The SBA is considering whether to use a simplified, single-page forgiveness application for loans up to $350,000 or even up to $2 million, which could streamline the process for another 20,000 Colorado borrowers.


In 2020, the SBA struggled to meet its 90-day turnaround goal for issuing PPP loan forgiveness decisions.

A July 13 statement from the SBA Colorado District Office said it “significantly reduced and nearly eliminated any backlog of PPP First Round loan forgiveness requests in the ‘over 30 days’ category.”

Chavez said he believes most loans will have a turnaround time of less than a month.

Damian Eddy, a relationship banker for First Western Trust, said wait times for forgiveness have varied from a few weeks to six months.

First Western Trust had to do a lot of work to process the first round of forgiveness applications. Eddy said the process is moving faster today than late last year, and credits a new online portal for borrowers they outsourced for easing the workload.

“We found this online portal for this go-round just because it was too labor-intensive a process for us as a bank,” Eddy said.

He said the loans taking the longest to forgive “mostly involved questions around eligibility issues for the funds in the first place, mostly stemming from the rate of changes and the rules surrounding the plan when it was first rolled out a little over a year ago.”

Eddy said the one-page form did speed up the forgiveness application process, but said there had initially been ambiguity surrounding PPP loan forgiveness.

“The biggest challenge that I’ve had in the program overall is just the SBA’s requests for additional information are not always clear,” Eddy said. “And it sometimes takes a little while to get through to someone to clarify what they’re looking for.”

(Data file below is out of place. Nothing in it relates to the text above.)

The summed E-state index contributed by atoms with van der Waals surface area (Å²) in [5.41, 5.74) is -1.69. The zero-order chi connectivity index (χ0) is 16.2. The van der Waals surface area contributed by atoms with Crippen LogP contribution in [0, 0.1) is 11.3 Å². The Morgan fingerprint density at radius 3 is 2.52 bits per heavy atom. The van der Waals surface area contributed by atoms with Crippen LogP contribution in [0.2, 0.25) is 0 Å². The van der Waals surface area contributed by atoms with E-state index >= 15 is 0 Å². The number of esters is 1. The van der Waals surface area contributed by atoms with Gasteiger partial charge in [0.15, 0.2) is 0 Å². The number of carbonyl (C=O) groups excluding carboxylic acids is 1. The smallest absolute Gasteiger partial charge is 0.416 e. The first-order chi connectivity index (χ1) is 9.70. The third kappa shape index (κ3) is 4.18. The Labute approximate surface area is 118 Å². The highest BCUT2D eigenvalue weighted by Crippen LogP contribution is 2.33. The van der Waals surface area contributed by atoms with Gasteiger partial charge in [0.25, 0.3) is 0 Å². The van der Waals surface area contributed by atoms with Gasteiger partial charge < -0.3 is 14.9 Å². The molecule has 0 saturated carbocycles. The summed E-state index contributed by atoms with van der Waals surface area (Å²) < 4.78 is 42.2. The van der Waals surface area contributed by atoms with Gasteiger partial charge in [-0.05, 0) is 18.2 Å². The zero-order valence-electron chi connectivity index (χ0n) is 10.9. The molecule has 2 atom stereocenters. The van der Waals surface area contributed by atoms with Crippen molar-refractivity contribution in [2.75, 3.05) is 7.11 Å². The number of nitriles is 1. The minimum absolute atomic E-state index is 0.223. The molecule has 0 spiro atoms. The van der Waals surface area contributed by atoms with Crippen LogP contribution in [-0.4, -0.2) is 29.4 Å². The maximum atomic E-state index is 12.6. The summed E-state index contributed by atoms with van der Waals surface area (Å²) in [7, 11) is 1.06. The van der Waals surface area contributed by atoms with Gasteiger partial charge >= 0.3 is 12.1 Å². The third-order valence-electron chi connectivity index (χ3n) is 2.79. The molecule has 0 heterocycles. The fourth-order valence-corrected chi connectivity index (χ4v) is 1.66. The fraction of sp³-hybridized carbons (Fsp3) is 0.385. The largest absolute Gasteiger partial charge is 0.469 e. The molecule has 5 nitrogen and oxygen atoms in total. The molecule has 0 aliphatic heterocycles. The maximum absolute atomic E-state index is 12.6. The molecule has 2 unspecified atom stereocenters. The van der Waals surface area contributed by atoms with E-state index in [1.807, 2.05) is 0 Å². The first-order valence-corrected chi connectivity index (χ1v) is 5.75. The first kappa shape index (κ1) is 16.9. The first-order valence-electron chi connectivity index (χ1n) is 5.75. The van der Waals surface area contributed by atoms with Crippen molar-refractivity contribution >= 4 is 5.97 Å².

Vice President of Commercial Lending at ANB Bank Scott McBride said being a smaller organization helped them implement changes quickly when the PPP loan program was announced in March last year.

“We had to implement a whole new process because this is a loan program that had never existed before,” McBride said.

He said, “It was a bit bumpy at first, but I think after that,” his bank was able to develop a process to make loan forgiveness a smoother operation, which included more one-on-one time with borrowers to answer their questions and update them quickly by email or phone when changes were announced.

McBride said the time his organization put into planning paid off during the forgiveness application phase of the PPP loan process.

“When we began accepting forgiveness applications later last year, it was a smooth process for our customers and we began doing our part of it quickly,” he said. “Once we’ve reviewed and approved this application and we send it to the SBA, we’re at their mercy.”

His bank submitted all first draw forgiveness applications and 95 percent of them have been forgiven. They began submitting second draw forgiveness applications in April. The SBA began approving them in June. He has noticed quicker turnaround from the SBA since the program closed for new borrowers.